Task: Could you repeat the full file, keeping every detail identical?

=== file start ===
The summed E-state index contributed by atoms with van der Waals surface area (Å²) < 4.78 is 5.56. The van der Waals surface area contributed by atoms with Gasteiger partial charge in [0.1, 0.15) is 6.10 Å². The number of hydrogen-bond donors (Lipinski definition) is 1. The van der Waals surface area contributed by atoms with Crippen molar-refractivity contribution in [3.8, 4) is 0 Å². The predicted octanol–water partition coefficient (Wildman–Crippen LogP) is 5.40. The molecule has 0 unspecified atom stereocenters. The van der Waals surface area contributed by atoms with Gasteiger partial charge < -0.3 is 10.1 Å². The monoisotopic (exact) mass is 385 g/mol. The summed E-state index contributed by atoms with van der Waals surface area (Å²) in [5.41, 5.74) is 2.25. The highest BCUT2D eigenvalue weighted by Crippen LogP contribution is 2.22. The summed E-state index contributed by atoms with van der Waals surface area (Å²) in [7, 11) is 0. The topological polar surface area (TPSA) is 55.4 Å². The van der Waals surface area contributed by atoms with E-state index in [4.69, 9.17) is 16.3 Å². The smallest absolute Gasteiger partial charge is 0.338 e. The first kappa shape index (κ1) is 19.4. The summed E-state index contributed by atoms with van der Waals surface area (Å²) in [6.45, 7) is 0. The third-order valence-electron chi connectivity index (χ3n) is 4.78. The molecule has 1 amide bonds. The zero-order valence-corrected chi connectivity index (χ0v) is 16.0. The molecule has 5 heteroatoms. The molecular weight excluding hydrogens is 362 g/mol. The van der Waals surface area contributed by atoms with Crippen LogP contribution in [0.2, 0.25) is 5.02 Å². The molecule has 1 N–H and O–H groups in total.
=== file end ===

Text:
The summed E-state index contributed by atoms with van der Waals surface area (Å²) < 4.78 is 5.56. The van der Waals surface area contributed by atoms with Gasteiger partial charge in [0.1, 0.15) is 6.10 Å². The number of hydrogen-bond donors (Lipinski definition) is 1. The van der Waals surface area contributed by atoms with Crippen molar-refractivity contribution in [3.8, 4) is 0 Å². The predicted octanol–water partition coefficient (Wildman–Crippen LogP) is 5.40. The molecule has 0 unspecified atom stereocenters. The van der Waals surface area contributed by atoms with Gasteiger partial charge < -0.3 is 10.1 Å². The monoisotopic (exact) mass is 385 g/mol. The summed E-state index contributed by atoms with van der Waals surface area (Å²) in [5.41, 5.74) is 2.25. The highest BCUT2D eigenvalue weighted by Crippen LogP contribution is 2.22. The summed E-state index contributed by atoms with van der Waals surface area (Å²) in [7, 11) is 0. The topological polar surface area (TPSA) is 55.4 Å². The van der Waals surface area contributed by atoms with E-state index in [4.69, 9.17) is 16.3 Å². The smallest absolute Gasteiger partial charge is 0.338 e. The first kappa shape index (κ1) is 19.4. The summed E-state index contributed by atoms with van der Waals surface area (Å²) in [6.45, 7) is 0. The third-order valence-electron chi connectivity index (χ3n) is 4.78. The molecule has 1 amide bonds. The zero-order valence-corrected chi connectivity index (χ0v) is 16.0. The molecule has 5 heteroatoms. The molecular weight excluding hydrogens is 362 g/mol. The van der Waals surface area contributed by atoms with Crippen LogP contribution in [0.2, 0.25) is 5.02 Å². The molecule has 1 N–H and O–H groups in total.